Pfh. Listen to me, pretending to give financial advice. bag.gif 


Anyway, Kathy, why would that drive your dh insane? 

post #44 of 53

We have about $6,000 in CC debt. Not from crazy purchases, just because there have been times when we didn't have enough money for a doctor co-pay or major house repair, and even some times when we didn't have enough for gas or groceries after paying all of our regular bills.  Being poor is no fun.

post #45 of 53
Originally Posted by journeymom View Post


Pfh. Listen to me, pretending to give financial advice.



That's Okay.  Experience is important. .  DH and I have agreed to keep 2000$ in saving for instant emergencies (car dies - that sort of thing). 


Anyway, Kathy, why would that drive your dh insane? 


It's emotional.  He has a fear of poverty (that includes a lack of savings in the bank) that I do not share.  Some of it is family of origin issues  - despite the fact we both come from relatively poor backgrounds, his parent craved money and felt its lack more than mine did .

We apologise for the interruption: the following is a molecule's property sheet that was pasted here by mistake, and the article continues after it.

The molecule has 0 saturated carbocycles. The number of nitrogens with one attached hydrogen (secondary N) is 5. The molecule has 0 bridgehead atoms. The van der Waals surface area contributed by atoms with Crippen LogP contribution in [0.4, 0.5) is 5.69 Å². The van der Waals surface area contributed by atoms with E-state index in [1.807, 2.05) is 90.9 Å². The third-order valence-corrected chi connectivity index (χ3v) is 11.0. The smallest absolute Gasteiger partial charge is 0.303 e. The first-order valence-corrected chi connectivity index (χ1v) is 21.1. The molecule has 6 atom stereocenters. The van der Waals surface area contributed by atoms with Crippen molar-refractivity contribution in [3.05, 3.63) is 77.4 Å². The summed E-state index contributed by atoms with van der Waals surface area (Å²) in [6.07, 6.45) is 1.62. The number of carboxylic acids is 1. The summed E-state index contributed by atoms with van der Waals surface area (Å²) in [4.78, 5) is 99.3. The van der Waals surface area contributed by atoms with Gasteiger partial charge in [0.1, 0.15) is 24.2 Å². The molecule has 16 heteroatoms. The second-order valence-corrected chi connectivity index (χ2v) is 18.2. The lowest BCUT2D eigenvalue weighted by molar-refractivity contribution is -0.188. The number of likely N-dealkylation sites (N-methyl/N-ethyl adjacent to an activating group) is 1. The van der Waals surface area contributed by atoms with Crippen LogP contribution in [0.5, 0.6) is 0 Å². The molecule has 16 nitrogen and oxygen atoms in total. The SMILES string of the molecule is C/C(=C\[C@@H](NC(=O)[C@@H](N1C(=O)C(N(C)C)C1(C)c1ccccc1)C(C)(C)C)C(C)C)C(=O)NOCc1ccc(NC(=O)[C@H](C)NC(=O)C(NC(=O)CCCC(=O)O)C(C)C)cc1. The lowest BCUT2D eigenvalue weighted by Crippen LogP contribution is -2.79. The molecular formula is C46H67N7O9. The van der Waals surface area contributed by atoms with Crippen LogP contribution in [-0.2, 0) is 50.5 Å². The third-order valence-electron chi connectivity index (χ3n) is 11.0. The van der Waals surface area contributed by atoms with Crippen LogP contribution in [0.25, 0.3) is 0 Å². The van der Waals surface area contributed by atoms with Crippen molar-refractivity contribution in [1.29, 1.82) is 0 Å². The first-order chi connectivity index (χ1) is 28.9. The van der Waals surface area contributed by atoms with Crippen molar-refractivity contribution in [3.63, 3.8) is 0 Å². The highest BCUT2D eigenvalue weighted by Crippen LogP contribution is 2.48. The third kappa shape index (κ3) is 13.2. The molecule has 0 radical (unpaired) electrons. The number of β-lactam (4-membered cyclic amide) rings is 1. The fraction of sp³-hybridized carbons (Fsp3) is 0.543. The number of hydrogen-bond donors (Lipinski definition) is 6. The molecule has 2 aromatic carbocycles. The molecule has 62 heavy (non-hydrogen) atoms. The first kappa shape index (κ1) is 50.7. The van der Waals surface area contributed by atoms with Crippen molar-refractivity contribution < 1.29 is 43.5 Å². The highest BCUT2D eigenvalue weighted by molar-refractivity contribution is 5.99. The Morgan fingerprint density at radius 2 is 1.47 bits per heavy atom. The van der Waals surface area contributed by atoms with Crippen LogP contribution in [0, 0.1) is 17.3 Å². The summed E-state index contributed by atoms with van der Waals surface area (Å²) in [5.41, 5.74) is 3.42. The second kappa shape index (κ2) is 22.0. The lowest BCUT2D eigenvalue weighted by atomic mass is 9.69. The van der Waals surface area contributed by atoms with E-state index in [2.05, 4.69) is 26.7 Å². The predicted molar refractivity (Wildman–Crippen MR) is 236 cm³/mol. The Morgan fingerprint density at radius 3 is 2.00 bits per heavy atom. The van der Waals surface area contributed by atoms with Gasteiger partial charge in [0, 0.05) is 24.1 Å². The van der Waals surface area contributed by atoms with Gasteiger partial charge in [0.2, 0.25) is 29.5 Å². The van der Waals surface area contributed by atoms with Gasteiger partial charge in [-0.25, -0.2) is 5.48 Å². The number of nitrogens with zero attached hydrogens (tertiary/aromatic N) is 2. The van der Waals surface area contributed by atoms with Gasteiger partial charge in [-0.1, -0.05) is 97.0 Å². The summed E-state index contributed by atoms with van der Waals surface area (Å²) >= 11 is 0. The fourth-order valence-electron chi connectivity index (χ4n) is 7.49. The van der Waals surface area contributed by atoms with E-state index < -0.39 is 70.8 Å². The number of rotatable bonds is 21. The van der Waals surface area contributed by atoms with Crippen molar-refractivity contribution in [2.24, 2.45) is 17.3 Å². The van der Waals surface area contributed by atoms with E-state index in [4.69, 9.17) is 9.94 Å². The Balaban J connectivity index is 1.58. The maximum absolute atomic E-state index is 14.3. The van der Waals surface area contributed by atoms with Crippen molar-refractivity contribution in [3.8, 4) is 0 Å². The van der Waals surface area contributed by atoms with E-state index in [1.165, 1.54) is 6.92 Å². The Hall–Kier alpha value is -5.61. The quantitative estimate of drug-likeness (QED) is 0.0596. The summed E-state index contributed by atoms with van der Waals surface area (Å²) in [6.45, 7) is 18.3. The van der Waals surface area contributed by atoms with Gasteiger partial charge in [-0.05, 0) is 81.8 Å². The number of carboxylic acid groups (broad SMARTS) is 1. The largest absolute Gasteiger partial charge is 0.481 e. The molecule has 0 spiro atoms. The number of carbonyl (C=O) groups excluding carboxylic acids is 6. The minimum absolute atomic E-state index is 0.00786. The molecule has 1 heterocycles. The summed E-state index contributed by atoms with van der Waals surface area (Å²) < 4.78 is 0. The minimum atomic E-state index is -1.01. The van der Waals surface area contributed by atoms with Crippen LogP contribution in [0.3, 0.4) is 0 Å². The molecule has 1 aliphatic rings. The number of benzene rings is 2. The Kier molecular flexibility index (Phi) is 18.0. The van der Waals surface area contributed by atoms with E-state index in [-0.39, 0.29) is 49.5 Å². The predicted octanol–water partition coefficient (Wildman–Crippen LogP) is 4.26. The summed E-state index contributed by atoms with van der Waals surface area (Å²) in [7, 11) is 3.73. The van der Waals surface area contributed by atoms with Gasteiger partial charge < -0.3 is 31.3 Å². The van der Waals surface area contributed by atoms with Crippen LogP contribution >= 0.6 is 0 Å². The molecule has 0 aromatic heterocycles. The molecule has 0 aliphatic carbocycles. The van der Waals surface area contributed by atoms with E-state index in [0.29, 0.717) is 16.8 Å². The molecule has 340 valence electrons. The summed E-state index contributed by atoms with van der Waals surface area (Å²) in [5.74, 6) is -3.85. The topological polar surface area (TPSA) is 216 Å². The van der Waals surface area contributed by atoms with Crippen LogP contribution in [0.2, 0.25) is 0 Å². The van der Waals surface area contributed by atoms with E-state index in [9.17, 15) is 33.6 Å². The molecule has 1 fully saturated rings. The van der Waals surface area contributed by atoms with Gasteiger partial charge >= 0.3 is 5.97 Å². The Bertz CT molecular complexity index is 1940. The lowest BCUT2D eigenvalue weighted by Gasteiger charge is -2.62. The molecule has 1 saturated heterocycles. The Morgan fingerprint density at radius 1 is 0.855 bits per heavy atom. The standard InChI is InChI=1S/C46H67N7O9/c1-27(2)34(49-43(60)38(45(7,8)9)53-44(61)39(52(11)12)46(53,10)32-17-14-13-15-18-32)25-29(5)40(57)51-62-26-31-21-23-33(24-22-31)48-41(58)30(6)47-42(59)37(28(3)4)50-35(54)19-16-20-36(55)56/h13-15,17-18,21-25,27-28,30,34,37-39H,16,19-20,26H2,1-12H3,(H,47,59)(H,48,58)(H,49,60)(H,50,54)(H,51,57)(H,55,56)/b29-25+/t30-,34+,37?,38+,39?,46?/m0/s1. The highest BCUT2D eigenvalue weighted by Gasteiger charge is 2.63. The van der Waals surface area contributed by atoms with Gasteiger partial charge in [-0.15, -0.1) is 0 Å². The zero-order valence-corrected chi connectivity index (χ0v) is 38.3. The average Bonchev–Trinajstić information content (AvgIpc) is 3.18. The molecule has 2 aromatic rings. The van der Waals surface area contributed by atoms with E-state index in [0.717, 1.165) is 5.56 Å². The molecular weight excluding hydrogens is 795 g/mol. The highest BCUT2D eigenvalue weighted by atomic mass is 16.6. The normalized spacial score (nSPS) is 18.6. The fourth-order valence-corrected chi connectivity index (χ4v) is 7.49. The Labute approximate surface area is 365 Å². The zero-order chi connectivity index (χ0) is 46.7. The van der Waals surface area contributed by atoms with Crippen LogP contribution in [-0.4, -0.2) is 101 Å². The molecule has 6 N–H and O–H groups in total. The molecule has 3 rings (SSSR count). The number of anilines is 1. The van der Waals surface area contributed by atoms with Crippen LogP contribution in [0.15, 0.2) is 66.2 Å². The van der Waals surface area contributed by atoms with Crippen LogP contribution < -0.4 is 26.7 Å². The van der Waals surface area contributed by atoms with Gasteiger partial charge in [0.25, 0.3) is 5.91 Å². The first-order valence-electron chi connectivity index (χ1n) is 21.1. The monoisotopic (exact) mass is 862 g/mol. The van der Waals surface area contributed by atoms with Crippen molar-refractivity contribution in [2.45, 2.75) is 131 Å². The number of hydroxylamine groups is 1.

Edited by kathymuggle - 1/29/13 at 5:30pm
post #46 of 53

I absolutely agree that having a grand or two in the bank while paying down debt is important. For me it is largely psychological, and fear like your husband's (which I totally understand and can relate to!) is debilitating and not empowering. I truly believe that when you feel empowered and free from insecurity/fear money tends to find its way into your life (and Suze Orman agrees!)


Another psychological aspect, and also a matter of habit--changing bad ones and creating better ones--involves not continuing to use credit as you are attempting to pay down debt. When you commit to not using credit, and have a savings account that can cover emergencies, I believe that the process of becoming debt-free is faster and easier.


I'm still sometimes tempted to give into the X-months Interest Free! marketing schemes, and dh is great about reeling me back in and reminding me that we can essentially get the same interest-free deal by saving up for the purchase and just using cash! So my own personal psychological paradigm shift is still a work in progress.

post #47 of 53

Credit card debt? Eh, it's about $800. Debt in general? I bet about $8k. $5k of that being student loans.


post #48 of 53